The American judicial system has become one in which constitutional rights and protections are sacrificed through mendacity and deception to appeal to a cult of judicial efficiency and economy. The public has been lied to; plea bargaining does not make society safe or tackle the problem of crime itself. This is simply another necessary illusion that is funneled into the minds of the populace to rationalize the commodification of people for profit. The problem with all of this, as the late thinkerHannah Arendt noted in her New York Review of Books article “Lying in Politics,” is that: “the trouble with lying and deceiving is that their efficiency depends entirely upon a clear notion of the truth that the liar and deceiver wishes to hide. In this sense, truth, even if it does not prevail in public, possesses an ineradicable primacy over all falsehoods.”
In reality, the current criminal justice system has little to do with public safety, truth-telling or avoiding falsehoods. Many of those currently incarcerated and languishing in for-profit or government prisons include nonviolent drug offenders and those accused of parole-violation technicalities, such as not having a job or missing a parole officer appointment. In reality, Americans are locked up for crimes, such as writing bad checks or using drugs, that would rarely, if ever, produce prison sentences in other countries. The United States incarcerates 2.3 million criminals. The number of people on lockdown in America is more than that in any other nation.
The modern criminal justice system primarily serves the interests of the increasingly privatized and financialized prison-industrial complex, which includes, among others, “tough on crime” politicians, seedy bail bondsmen, Wall Street-traded for-profit prison corporations, the drug-testing industry, police and corrections officers, and parole and prison officers’ unions.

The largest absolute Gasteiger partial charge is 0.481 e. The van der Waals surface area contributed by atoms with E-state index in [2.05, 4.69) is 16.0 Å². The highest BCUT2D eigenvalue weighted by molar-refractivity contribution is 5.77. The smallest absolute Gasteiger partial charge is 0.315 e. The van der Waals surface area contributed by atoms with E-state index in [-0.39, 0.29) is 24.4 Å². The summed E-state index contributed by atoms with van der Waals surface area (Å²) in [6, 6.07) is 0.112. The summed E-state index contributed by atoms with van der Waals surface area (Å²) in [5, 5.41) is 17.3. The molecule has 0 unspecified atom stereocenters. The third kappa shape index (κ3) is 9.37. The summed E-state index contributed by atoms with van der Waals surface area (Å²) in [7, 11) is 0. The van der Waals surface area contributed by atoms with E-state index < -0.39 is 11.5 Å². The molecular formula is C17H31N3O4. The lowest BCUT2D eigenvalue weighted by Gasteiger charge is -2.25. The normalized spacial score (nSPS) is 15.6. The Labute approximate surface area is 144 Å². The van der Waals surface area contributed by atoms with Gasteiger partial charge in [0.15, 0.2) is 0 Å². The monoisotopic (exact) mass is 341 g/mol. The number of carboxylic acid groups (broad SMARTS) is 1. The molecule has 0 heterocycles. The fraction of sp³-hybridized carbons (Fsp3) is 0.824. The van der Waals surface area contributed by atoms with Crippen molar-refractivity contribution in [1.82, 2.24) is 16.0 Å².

It is well known, or should be, that California’s “three strikes and you’re out” provision was promoted by corrections officers because caging humans is not only good for business, it is the fiduciary responsibility of the for-profit prison-industrial complex corporations. It is no surprise, either, that the primary defenders of thecriminalization of marijuana are police and corrections officers’ unions because this is the bread and butter of their professions.
Prison Spending Fuels Cuts in Higher Education
It is unfortunate that the money spent to imprison millions of Americans is, much like the military-industrial complex, draining resources from more pressing social and economic needs, such as education.
A stunning and detailed report with illustrative and compelling graphs from the California Common Sense web site has recorded just how skyrocketing expenditures on incarceration in California have been associated with the decline in spending on higher education. The report is not only thoroughly documented and visual, but also compares and contrasts a myriad of issues that now plague higher education and documents how they correlate to prison expenditures.
In 2012, corrections spending and student debt nationwide reached $1 trillion each. Recently, The Huffington Post noted that: “Pennsylvania is home to the country’s most expensive public university. In-state tuition at Penn State University runs higher than $15,000, but the state has been cutting spending on higher education since 2007. The result is Pennsylvania now spends twice as much on corrections as it does on higher education.”
One can look around the nation to see the burgeoning costs of incarceration and the corollary with cuts in higher education. In Massachusetts, a state known for its old-moneyed prestigious private universities, state legislators took an axe to cut appropriations to higher education between 2008 and 2012, hacking off a whopping 37 percent, according to the Boston Globe. This meant that the state spent dollar for dollar on higher education and mass incarceration in 2007.
The National Association for the Advancement of Colored People (NAACP) released a report in April of 2011 entitled “Misplaced Priorities.” In it, the NAACP examines America’s escalating levels of prison spending and its impact on state budgets and our nation’s children. The report concludes that in all 50 states, the need is to downsize prison populations and shift the savings to education budgets.